OPA Newsletter February 1973
New Series No. 23
THE OLD PHAROSIANS’
President: B. HARRlSON, Esq.
H. R. Slater, Esq., Meadow Cottage, Beauxfield, Wbitfield, Dover
Rev. W. F. Kemp, The Rectory, Denton, Canterbury Editor:
E. H. Baker, Esq., 24 Downs Road, Maidstone ME14 2IN
I am particularly anxious that Old Boys should support the May Ball which this year promises to be better than ever. Tickets are limited to 200, so early application is advisable.
The year made a promising start with the Annual General Meeting and Dinner. But when you take into account the number of Committee members, guests, Old Boys’ wives and Staff present, it left only about 30 Old Boys, which considering the total numbers was disappointing.
At my election I pledged there would be no gimmicks during my year of office, my main concern being to see that members enjoyed themselves at any social function that was arranged.
So make a note of the date now, get together with your friends and make up a party. I am sure you will have a thoroughly enjoyable evening.
Whilst your Committee exists to serve you, it can only do so if you let it know what you want arranged. An suggestions are acceptable and I guarantee every one will be sympathetically considered.
If you want bigger and better May Balls, New Year’s Eve Dances, American Suppers or what have you, contact either me, the Headmaster or any of the Association’s Officers and let 1973 be the year that saw the revival of a really live Old Pharosians’ Association.
The May Ball will be held at the School on Friday, 18th May, 1973 from 8 p.m. to 1 a.m., dancing to the Martin Brown 5-piece band. Dress optional. Tickets £1 each inclusive of buffet supper. Drinks are on American Supper lines, i.e. provide you own. An Old Boys and their wives are welcomed and reservations should be made to Ken Ruffell at the School. There is always a good attendance of Staff (past and present).
GLEANINGS BY THE MAN IN BLACK
(with apologies and acknowledgements)
When moving house it is usual to advise the tradesmen and the Post Office. The latter will only redirect mail for a limited period. Did YOU remember to advise the Secretary of the O.P.s? Failure to do so is a major reason why the Association loses contact with many Old Boys. If you change your address, please let us know.
The Staff are to be congratulated on holding the School Prefects’ Soccer XI to a 4-4 result on the last day of term. The game was watched by the entire School and a collection for the Swimming Pool-Music Room raised £10.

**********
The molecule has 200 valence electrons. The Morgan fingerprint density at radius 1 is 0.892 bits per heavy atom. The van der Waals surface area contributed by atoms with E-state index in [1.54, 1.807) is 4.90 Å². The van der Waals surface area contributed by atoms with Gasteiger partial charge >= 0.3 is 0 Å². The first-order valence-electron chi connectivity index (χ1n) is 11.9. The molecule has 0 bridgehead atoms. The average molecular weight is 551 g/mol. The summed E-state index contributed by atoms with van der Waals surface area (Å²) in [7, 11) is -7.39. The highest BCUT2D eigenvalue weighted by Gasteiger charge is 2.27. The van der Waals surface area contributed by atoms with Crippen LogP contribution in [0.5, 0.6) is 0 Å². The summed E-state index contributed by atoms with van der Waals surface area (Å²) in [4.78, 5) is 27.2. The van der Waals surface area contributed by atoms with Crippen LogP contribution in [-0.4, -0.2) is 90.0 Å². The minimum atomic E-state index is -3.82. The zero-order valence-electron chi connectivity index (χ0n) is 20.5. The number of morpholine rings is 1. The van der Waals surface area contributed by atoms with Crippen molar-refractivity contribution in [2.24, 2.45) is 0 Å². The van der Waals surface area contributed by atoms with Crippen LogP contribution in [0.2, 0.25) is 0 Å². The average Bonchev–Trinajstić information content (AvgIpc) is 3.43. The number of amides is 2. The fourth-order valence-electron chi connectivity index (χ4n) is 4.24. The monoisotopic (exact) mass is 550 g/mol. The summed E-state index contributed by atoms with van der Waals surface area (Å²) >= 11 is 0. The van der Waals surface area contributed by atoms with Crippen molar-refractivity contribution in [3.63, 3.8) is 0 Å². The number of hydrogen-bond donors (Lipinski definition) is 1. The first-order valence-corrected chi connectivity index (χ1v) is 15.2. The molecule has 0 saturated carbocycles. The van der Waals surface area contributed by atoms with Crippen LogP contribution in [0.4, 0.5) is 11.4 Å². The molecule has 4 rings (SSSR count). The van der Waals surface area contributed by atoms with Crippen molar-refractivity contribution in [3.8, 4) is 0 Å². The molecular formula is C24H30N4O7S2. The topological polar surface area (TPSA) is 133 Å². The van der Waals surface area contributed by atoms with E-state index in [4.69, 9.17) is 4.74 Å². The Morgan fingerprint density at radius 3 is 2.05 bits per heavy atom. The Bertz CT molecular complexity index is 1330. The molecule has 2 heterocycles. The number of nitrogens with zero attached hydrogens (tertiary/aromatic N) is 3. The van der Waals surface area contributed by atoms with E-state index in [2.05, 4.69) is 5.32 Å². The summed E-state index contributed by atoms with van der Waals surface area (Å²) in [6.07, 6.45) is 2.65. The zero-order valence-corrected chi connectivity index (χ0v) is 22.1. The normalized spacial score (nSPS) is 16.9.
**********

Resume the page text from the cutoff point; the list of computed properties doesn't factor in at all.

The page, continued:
The School Soccer XI has competed in the East Kent Wednesday League with considerable success. They are held in the same respect as pre-war O.P. XI’s for the spirit in which they play their matches.
The School Carol Service at Charlton Church on the 18th December saw the Church filled almost to capacity. The President read one of the lessons.
‘Tis fifty years my old friend John since you and I were young
Birds nesting through each wooded glen what merry lays were sung
Me thinks it seems but yesterday since we were boys together.
There’s gladness in remembrance John, our friendship has been true
In all the weal and woe of life no change that friendship knew
Through many sunny years friend John may we yet live together.
Peter Piddock (1953-60) has resigned from the School Staff (1965-72) on his appointment to a Port Talbot school as Head of the Computer Terminal. A member of the O.P’s Committee for many years he takes with him our very best wishes for his future.
We congratulate Francis Arthur Cockfield (1924-33) on the receipt of Knight Bachelor in the New Year’s Honours List. He is Adviser on Fiscal Policy, H.M. Treasury.
We are grateful to the School Computer Unit and Mr. M. Smith for the assistance so willingly given in the despatch of the News Letter.
We sympathise with G. A Grainger that his efforts to raise an Old Boys Rugger XV did not meet with a better response.
We offer our congratulations to the Rev. V. A J. Ravensdale on the award of the O.B.E. for services to education and the community in Uganda.
Vandal damage to the Sports Pavilion is causing concern and the matter is receiving earnest consideration by the Authorities, the School and your Committee.